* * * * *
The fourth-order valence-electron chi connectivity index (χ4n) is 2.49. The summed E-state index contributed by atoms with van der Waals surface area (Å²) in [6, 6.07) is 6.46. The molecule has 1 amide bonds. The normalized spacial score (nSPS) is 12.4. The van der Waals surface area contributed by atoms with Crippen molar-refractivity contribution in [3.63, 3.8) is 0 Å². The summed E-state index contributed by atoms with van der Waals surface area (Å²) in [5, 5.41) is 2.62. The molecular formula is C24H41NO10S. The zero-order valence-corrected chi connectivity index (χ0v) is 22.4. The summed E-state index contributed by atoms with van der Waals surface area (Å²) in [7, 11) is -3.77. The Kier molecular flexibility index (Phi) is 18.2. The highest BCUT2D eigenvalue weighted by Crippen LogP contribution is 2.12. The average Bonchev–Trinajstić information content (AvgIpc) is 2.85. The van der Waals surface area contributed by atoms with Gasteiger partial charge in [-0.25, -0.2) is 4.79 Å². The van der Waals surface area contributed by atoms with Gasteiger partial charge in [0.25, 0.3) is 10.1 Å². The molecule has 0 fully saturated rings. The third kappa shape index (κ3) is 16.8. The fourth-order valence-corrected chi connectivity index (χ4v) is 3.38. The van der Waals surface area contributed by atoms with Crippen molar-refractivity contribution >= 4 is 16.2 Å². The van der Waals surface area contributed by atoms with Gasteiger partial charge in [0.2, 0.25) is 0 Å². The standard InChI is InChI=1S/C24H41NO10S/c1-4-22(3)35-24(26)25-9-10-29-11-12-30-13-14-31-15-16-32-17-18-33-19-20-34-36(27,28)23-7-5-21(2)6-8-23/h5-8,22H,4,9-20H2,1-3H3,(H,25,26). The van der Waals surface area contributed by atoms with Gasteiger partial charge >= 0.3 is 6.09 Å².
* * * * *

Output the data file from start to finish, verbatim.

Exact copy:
The fourth-order valence-electron chi connectivity index (χ4n) is 2.49. The summed E-state index contributed by atoms with van der Waals surface area (Å²) in [6, 6.07) is 6.46. The molecule has 1 amide bonds. The normalized spacial score (nSPS) is 12.4. The van der Waals surface area contributed by atoms with Crippen molar-refractivity contribution in [3.63, 3.8) is 0 Å². The summed E-state index contributed by atoms with van der Waals surface area (Å²) in [5, 5.41) is 2.62. The molecular formula is C24H41NO10S. The zero-order valence-corrected chi connectivity index (χ0v) is 22.4. The summed E-state index contributed by atoms with van der Waals surface area (Å²) in [7, 11) is -3.77. The Kier molecular flexibility index (Phi) is 18.2. The highest BCUT2D eigenvalue weighted by Crippen LogP contribution is 2.12. The average Bonchev–Trinajstić information content (AvgIpc) is 2.85. The van der Waals surface area contributed by atoms with Gasteiger partial charge in [-0.25, -0.2) is 4.79 Å². The van der Waals surface area contributed by atoms with Gasteiger partial charge in [0.25, 0.3) is 10.1 Å². The molecule has 0 fully saturated rings. The third kappa shape index (κ3) is 16.8. The fourth-order valence-corrected chi connectivity index (χ4v) is 3.38. The van der Waals surface area contributed by atoms with Crippen molar-refractivity contribution >= 4 is 16.2 Å². The van der Waals surface area contributed by atoms with Gasteiger partial charge in [0.2, 0.25) is 0 Å². The standard InChI is InChI=1S/C24H41NO10S/c1-4-22(3)35-24(26)25-9-10-29-11-12-30-13-14-31-15-16-32-17-18-33-19-20-34-36(27,28)23-7-5-21(2)6-8-23/h5-8,22H,4,9-20H2,1-3H3,(H,25,26). The van der Waals surface area contributed by atoms with Gasteiger partial charge >= 0.3 is 6.09 Å².